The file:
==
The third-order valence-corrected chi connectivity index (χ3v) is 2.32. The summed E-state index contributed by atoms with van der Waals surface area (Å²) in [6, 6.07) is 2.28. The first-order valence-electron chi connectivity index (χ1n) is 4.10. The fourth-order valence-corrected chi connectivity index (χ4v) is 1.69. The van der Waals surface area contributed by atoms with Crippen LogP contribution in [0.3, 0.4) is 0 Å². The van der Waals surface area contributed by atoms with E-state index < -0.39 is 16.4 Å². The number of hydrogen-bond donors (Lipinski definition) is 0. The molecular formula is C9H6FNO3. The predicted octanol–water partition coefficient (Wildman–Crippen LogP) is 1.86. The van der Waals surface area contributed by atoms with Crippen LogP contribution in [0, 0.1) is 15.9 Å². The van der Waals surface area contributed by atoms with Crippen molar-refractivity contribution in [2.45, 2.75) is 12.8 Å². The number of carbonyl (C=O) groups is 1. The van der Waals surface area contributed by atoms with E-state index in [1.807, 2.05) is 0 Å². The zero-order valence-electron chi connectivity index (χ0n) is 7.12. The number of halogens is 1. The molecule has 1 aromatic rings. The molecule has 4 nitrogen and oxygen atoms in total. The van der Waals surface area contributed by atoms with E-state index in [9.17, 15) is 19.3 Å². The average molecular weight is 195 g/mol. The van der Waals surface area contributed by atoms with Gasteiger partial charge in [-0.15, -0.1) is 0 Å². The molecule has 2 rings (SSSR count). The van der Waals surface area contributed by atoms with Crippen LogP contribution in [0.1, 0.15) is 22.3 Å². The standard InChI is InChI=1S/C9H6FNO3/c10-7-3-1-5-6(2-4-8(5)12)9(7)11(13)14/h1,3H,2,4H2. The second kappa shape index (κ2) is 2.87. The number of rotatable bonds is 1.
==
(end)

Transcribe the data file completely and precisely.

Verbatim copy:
The third-order valence-corrected chi connectivity index (χ3v) is 2.32. The summed E-state index contributed by atoms with van der Waals surface area (Å²) in [6, 6.07) is 2.28. The first-order valence-electron chi connectivity index (χ1n) is 4.10. The fourth-order valence-corrected chi connectivity index (χ4v) is 1.69. The van der Waals surface area contributed by atoms with Crippen LogP contribution in [0.3, 0.4) is 0 Å². The van der Waals surface area contributed by atoms with E-state index < -0.39 is 16.4 Å². The number of hydrogen-bond donors (Lipinski definition) is 0. The molecular formula is C9H6FNO3. The predicted octanol–water partition coefficient (Wildman–Crippen LogP) is 1.86. The van der Waals surface area contributed by atoms with Crippen LogP contribution in [0, 0.1) is 15.9 Å². The van der Waals surface area contributed by atoms with Crippen molar-refractivity contribution in [2.45, 2.75) is 12.8 Å². The number of carbonyl (C=O) groups is 1. The van der Waals surface area contributed by atoms with E-state index in [1.807, 2.05) is 0 Å². The zero-order valence-electron chi connectivity index (χ0n) is 7.12. The number of halogens is 1. The molecule has 1 aromatic rings. The molecule has 4 nitrogen and oxygen atoms in total. The van der Waals surface area contributed by atoms with E-state index in [9.17, 15) is 19.3 Å². The average molecular weight is 195 g/mol. The van der Waals surface area contributed by atoms with Gasteiger partial charge in [-0.15, -0.1) is 0 Å². The molecule has 2 rings (SSSR count). The van der Waals surface area contributed by atoms with Crippen LogP contribution in [0.1, 0.15) is 22.3 Å². The standard InChI is InChI=1S/C9H6FNO3/c10-7-3-1-5-6(2-4-8(5)12)9(7)11(13)14/h1,3H,2,4H2. The second kappa shape index (κ2) is 2.87. The number of rotatable bonds is 1.